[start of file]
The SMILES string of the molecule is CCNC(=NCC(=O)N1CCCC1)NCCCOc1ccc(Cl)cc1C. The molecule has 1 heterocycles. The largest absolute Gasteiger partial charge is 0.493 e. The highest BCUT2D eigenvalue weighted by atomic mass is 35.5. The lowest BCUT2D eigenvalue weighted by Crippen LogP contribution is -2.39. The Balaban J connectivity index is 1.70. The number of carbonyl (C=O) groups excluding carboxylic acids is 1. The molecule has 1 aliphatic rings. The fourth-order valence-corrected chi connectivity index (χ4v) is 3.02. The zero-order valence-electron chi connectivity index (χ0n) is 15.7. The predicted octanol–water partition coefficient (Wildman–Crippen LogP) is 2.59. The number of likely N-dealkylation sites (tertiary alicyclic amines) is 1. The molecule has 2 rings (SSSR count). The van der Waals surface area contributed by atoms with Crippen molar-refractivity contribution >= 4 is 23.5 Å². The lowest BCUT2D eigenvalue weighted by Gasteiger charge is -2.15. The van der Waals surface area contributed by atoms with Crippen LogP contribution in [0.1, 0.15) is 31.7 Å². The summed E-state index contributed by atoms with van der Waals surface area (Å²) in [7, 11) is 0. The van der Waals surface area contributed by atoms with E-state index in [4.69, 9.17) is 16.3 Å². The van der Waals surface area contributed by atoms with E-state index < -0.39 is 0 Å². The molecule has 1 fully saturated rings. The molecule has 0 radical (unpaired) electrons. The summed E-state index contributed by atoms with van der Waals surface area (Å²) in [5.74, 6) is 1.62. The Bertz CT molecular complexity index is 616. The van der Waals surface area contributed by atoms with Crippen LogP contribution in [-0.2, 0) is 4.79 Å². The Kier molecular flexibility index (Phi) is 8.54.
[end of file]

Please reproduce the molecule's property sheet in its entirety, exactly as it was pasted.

The SMILES string of the molecule is CCNC(=NCC(=O)N1CCCC1)NCCCOc1ccc(Cl)cc1C. The molecule has 1 heterocycles. The largest absolute Gasteiger partial charge is 0.493 e. The highest BCUT2D eigenvalue weighted by atomic mass is 35.5. The lowest BCUT2D eigenvalue weighted by Crippen LogP contribution is -2.39. The Balaban J connectivity index is 1.70. The number of carbonyl (C=O) groups excluding carboxylic acids is 1. The molecule has 1 aliphatic rings. The fourth-order valence-corrected chi connectivity index (χ4v) is 3.02. The zero-order valence-electron chi connectivity index (χ0n) is 15.7. The predicted octanol–water partition coefficient (Wildman–Crippen LogP) is 2.59. The number of likely N-dealkylation sites (tertiary alicyclic amines) is 1. The molecule has 2 rings (SSSR count). The van der Waals surface area contributed by atoms with Crippen molar-refractivity contribution >= 4 is 23.5 Å². The lowest BCUT2D eigenvalue weighted by Gasteiger charge is -2.15. The van der Waals surface area contributed by atoms with Crippen LogP contribution in [0.1, 0.15) is 31.7 Å². The summed E-state index contributed by atoms with van der Waals surface area (Å²) in [7, 11) is 0. The van der Waals surface area contributed by atoms with E-state index in [4.69, 9.17) is 16.3 Å². The van der Waals surface area contributed by atoms with E-state index < -0.39 is 0 Å². The molecule has 1 fully saturated rings. The molecule has 0 radical (unpaired) electrons. The summed E-state index contributed by atoms with van der Waals surface area (Å²) in [5.74, 6) is 1.62. The Bertz CT molecular complexity index is 616. The van der Waals surface area contributed by atoms with Crippen LogP contribution in [-0.2, 0) is 4.79 Å². The Kier molecular flexibility index (Phi) is 8.54.